Each bar generates zero landfill waste, while 40,000 plastic glasses were saved in 2015 thanks to the introduction of a returnable deposit system. Meanwhile, the entire festival sent just 381kg of waste to landfill sites last year.
Caterers are not allowed to use generators and traders have been prohibited from providing plastic bags to customers. The Festival also runs a Sustainable Stand Award, which recognises the environmental impact of the transport, energy, waste and purchasing ethics of caterers and traders.
Running since 1997, Portugal’s Boom Festival has already established itself as a leader in the field of environmentally-efficient festivals.
It received the Green’n’Clean European Festival Award in 2010 and the Green Inspiration Award in 2012.
It continues to host presentations by leading environmental opinion makers and has introduced on-site water treatment facilities, as well as the widespread use of bio fuels and innovative compost sanitation techniques.
Oya Festival has established itself one of Norway’s leading music events, featuring a line-up of international rock, indie, electronic and hip-hop acts as well as up-and-coming Norwegian artists.
However, since launching in 1999 the festival has worked hard to find new ways of saving energy, reducing waste and shortening the travel distance of goods to the festival.
In 2003 it introduced a policy of only serving organic food and in 2009 switched to using renewable landline power.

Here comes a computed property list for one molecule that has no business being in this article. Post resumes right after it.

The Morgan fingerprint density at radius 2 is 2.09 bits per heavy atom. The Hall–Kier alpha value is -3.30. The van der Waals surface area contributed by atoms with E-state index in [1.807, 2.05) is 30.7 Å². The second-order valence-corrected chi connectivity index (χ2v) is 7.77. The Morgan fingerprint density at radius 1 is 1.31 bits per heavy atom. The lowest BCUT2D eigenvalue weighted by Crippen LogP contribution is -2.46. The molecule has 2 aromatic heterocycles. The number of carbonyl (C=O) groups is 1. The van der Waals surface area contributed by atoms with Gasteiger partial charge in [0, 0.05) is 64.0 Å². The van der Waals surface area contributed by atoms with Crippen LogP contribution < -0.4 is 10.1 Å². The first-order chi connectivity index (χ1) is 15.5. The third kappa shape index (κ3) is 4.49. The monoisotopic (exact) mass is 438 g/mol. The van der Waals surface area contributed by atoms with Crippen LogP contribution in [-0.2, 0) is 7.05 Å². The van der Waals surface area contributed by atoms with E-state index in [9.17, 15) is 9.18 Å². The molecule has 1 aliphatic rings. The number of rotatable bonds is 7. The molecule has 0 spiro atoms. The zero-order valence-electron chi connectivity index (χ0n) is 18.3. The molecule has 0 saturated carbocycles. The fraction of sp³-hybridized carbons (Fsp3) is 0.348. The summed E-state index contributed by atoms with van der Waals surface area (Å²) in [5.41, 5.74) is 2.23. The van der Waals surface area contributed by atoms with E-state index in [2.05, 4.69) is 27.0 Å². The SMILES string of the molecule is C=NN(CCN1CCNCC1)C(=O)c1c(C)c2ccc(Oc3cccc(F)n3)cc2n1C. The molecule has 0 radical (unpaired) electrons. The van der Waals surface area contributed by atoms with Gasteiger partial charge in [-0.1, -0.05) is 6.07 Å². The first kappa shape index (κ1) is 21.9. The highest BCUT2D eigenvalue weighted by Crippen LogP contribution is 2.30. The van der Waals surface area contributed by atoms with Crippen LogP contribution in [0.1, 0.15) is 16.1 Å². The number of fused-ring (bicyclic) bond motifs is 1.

Since 2008, it has succeeded in cutting 6500 kilometers from the distance travelled by festival staff thanks to the implementation of car-sharing services and sending drivers on eco-driving courses.
It currently boasts a recycling rate of 60 percent.
Described as ‘eco-friendly partying in the heart of Paris’, this two-day event features rock, pop and electronic music and has been dubbed Europe’s best small festival.
The main festival stage is powered entirely by solar and wind power, and all waste is composted – even the cutlery.
Local students donate the on-site art installations and all the food sold is local and organic. They also provide free, fresh-water supply to visitors.
There are free workshops run by experts offering advice on social economics, food waste, biodiversity, and urban agriculture. There are also DIY educational workshops on how to reuse and make objects from recyclable material.
Celebrating its 10th anniversary this year, Welcome to the Future is a house and techno festival that promises ‘guilt-free partying’ thanks to its commitment to environmental sustainability.
It features 53 artists performing across seven stages and has a reputation for being one of Europe’s most intimate music festivals.
It remains the only Netherlands-based festival to have been awarded the Greener Festival Award of Excellence by A Greener Festival, and visitors are encouraged to travel the 9km route from Amsterdam by bike. More than 7,000 people made the journey last year.
The event is run entirely on biodiesel fuel while it also offers free fresh water.
It hosts an organic food market and all decorations are made from recycled materials.
The festival has also partnered with the 10,000-hour project and promotes volunteering days to attendees, such as community cleaning and helping out in nursing homes.
To learn more about A Greener Festival, visit: http://www.agreenerfestival.com